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Hillary Clinton to Iowa voters: 'Dig deep' for Democrat Bruce Braley

On her second trip to Iowa since her presidential caucus loss in 2008, Hillary Rodham Clinton got a piece of Iowa swag that could prove useful for her new grandchild -- and for Clinton herself if she runs in 2016: a black and gold University of Iowa sleeper emblazoned with the Hawkeye logo.

It was a nod to Clinton’s plans from Rep. Bruce Braley, the Democratic candidate for Senate here, who proclaimed that “the most important birthday in America in 2014 was when sweet Charlotte" -- the first grandchild of Hillary and Bill Clinton -- "was born.”

“So I decided it would be appropriate for Charlotte to have a memento of this trip … since this is the Hawkeye State,”  he said.

Of course, Clinton was here in Iowa not to discuss her own future but to campaign for Braley, who handed over the baby pajamas just before ceding the microphone at a preelection rally held at the headquarters of the local ironworkers union.

Though President Obama carried Iowa in 2012, Braley is locked in one of the...

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Few Latinos 'angry' over Obama immigration policy, but support slips

Only a small minority of Latino voters report that they are “angry” over President Obama’s decision this year to delay executive action on immigration reform, but disappointment over his deportation policies is widespread, and Democrats have suffered a decline in support from a crucial voting bloc, according to a new poll from the Pew Research Center.

Separately, a survey of Americans younger than 30 also shows a decline in support for Democrats. The poll by the Harvard Institute of Politics showed Obama’s approval rating among members of the millennial generation had dropped to 43%, with 53% disapproving. That group's level of support for Obama was down from 47% this spring, though still slightly greater than a year ago.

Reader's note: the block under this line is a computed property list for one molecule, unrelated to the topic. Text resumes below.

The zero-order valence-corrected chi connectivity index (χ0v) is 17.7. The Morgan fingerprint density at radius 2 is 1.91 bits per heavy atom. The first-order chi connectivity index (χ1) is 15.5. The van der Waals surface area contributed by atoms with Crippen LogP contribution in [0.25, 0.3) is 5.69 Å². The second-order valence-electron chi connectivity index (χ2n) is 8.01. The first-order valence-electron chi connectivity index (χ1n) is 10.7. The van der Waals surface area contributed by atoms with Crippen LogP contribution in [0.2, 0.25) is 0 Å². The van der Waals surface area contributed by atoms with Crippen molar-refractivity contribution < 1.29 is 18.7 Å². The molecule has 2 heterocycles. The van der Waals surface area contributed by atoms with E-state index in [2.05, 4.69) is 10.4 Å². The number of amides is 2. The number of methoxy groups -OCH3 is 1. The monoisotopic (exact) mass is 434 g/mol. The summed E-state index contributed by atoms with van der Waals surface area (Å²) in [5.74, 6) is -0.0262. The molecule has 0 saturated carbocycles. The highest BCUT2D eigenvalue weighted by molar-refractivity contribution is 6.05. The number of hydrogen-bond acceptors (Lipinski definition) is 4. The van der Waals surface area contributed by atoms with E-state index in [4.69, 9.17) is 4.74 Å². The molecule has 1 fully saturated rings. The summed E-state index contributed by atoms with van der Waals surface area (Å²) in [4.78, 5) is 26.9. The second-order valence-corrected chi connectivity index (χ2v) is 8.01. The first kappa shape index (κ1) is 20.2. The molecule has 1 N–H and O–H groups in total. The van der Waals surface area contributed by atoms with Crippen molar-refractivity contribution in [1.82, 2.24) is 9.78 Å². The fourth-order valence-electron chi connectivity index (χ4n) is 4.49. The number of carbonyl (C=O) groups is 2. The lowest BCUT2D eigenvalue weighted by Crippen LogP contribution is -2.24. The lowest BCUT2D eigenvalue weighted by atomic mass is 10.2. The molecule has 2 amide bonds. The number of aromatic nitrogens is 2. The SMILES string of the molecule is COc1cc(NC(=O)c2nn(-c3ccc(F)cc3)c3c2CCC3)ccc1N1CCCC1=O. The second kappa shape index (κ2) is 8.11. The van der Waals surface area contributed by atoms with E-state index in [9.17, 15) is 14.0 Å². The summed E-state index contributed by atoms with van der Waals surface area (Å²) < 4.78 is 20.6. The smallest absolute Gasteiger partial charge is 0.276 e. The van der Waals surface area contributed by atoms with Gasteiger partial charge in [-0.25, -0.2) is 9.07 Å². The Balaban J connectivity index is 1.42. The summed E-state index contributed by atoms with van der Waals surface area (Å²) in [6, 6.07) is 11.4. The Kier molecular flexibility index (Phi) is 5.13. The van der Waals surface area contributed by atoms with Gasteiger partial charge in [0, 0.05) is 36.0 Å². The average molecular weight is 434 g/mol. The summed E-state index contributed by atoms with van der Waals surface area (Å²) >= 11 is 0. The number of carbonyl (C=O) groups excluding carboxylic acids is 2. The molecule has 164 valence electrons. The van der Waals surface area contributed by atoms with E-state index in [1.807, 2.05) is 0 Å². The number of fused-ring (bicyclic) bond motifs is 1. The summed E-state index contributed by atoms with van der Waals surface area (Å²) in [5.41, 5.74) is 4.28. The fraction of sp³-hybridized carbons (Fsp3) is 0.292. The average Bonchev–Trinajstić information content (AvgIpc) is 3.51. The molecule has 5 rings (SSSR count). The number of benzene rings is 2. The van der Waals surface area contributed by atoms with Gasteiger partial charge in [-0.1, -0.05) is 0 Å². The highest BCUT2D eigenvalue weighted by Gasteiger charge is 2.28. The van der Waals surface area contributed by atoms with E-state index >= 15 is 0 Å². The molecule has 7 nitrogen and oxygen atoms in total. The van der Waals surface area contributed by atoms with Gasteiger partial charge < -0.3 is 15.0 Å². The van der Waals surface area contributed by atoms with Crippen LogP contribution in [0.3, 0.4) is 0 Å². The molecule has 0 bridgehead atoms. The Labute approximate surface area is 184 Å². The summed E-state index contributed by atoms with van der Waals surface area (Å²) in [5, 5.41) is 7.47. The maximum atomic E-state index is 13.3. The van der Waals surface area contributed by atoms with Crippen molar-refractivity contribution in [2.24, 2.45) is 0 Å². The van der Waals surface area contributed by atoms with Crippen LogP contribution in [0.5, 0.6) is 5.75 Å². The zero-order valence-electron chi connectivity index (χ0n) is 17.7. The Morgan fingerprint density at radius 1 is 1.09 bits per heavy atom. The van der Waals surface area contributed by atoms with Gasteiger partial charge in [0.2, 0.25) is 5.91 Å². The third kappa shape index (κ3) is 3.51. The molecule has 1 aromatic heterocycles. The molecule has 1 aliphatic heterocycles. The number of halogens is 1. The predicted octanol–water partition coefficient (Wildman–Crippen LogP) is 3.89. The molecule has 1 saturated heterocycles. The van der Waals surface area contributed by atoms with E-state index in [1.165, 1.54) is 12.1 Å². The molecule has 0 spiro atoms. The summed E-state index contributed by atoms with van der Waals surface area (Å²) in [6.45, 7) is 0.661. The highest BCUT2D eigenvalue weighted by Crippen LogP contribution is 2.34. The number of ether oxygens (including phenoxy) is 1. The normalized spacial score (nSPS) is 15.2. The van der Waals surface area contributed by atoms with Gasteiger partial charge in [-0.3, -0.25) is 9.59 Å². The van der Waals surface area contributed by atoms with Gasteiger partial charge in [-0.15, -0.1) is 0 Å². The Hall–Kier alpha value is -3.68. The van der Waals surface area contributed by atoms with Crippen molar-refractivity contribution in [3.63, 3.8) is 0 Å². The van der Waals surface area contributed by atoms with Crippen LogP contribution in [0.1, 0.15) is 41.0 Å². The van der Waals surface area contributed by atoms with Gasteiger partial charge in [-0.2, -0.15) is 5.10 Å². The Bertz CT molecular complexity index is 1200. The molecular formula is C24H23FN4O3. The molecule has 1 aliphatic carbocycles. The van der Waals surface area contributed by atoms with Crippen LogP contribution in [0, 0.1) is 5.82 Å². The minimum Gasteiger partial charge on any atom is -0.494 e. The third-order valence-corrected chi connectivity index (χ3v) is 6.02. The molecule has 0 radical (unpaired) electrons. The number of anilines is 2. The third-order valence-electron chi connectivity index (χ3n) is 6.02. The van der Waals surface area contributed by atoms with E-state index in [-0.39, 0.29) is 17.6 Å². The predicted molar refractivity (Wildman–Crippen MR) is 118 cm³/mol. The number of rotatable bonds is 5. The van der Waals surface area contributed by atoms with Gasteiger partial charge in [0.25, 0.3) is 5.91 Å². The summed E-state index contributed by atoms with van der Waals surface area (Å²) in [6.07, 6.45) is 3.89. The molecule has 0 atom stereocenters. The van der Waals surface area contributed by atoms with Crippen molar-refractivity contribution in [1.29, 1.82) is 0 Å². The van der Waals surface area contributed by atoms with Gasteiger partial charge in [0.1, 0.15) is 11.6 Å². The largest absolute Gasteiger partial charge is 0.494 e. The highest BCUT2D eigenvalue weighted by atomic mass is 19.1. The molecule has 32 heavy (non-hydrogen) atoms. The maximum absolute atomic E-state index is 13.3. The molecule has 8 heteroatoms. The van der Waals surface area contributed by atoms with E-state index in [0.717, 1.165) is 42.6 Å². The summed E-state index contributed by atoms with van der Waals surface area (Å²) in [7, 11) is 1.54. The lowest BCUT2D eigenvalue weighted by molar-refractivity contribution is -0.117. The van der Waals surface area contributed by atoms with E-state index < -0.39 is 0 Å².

The poll of younger Americans also showed a sharpening division along racial lines, with whites disapproving of Obama by 31% to 65%, African Americans still overwhelmingly approving of the president (78% approve, 17% disapprove) and Latinos almost evenly divided....

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Amid new high-tech campaign apps, Democrats in Georgia go old school

This midterm election, Georgia Republicans are launching their most sophisticated ground game yet in the state -- with new technology that gives door-knockers instant info on who has voted and who needs a nudge to the polls.

All 5,000 volunteers are using the app on their smartphones or tablets, an effort that was launched by the national party a year ago and now is playing a key role in the final week of the razor-tight campaigns for Senate and governor.

Democrats, meanwhile, have gone old school.

On the streets of Atlanta and elsewhere in the Peach State, Democratic canvassers are ditching the whiz-bang digital world for a decidedly old-fashioned one: paper "walk sheets" with lists of voters they need to push to the polls.

Strategists for the Democrats, who pioneered the apps, say the online apps still play a roll, but with the onslaught of 8,000 volunteers -- some older or less tech-savvy -- the new system can be more trouble than it's worth.

Taking pen to paper, and scratching off...